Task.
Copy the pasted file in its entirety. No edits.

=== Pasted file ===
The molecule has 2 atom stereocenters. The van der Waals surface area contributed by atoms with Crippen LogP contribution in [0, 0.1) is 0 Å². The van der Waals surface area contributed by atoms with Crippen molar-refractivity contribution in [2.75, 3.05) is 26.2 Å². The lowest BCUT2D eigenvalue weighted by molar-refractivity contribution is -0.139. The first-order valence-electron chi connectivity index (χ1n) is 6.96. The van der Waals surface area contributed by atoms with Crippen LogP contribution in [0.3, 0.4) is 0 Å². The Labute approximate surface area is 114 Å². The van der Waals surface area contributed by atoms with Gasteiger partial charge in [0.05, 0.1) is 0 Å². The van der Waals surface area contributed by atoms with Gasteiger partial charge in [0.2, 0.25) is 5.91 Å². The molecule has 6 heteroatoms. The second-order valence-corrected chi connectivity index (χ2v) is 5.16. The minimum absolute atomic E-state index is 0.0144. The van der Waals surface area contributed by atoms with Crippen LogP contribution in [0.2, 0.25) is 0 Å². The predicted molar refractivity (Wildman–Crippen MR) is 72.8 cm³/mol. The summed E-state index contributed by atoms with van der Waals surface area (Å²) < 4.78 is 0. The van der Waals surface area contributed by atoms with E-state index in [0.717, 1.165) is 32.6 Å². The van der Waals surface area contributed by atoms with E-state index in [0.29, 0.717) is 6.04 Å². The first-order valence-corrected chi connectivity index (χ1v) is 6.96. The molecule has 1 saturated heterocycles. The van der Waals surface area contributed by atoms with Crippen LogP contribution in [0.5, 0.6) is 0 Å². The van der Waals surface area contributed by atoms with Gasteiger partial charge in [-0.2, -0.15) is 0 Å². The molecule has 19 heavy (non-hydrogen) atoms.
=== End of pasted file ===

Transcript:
The molecule has 2 atom stereocenters. The van der Waals surface area contributed by atoms with Crippen LogP contribution in [0, 0.1) is 0 Å². The van der Waals surface area contributed by atoms with Crippen molar-refractivity contribution in [2.75, 3.05) is 26.2 Å². The lowest BCUT2D eigenvalue weighted by molar-refractivity contribution is -0.139. The first-order valence-electron chi connectivity index (χ1n) is 6.96. The van der Waals surface area contributed by atoms with Crippen LogP contribution in [0.3, 0.4) is 0 Å². The Labute approximate surface area is 114 Å². The van der Waals surface area contributed by atoms with Gasteiger partial charge in [0.05, 0.1) is 0 Å². The van der Waals surface area contributed by atoms with Gasteiger partial charge in [0.2, 0.25) is 5.91 Å². The molecule has 6 heteroatoms. The second-order valence-corrected chi connectivity index (χ2v) is 5.16. The minimum absolute atomic E-state index is 0.0144. The van der Waals surface area contributed by atoms with Crippen LogP contribution in [0.2, 0.25) is 0 Å². The predicted molar refractivity (Wildman–Crippen MR) is 72.8 cm³/mol. The summed E-state index contributed by atoms with van der Waals surface area (Å²) < 4.78 is 0. The van der Waals surface area contributed by atoms with E-state index in [0.717, 1.165) is 32.6 Å². The van der Waals surface area contributed by atoms with E-state index in [0.29, 0.717) is 6.04 Å². The first-order valence-corrected chi connectivity index (χ1v) is 6.96. The molecule has 1 saturated heterocycles. The van der Waals surface area contributed by atoms with Crippen LogP contribution in [0.5, 0.6) is 0 Å². The van der Waals surface area contributed by atoms with Gasteiger partial charge in [-0.2, -0.15) is 0 Å². The molecule has 19 heavy (non-hydrogen) atoms.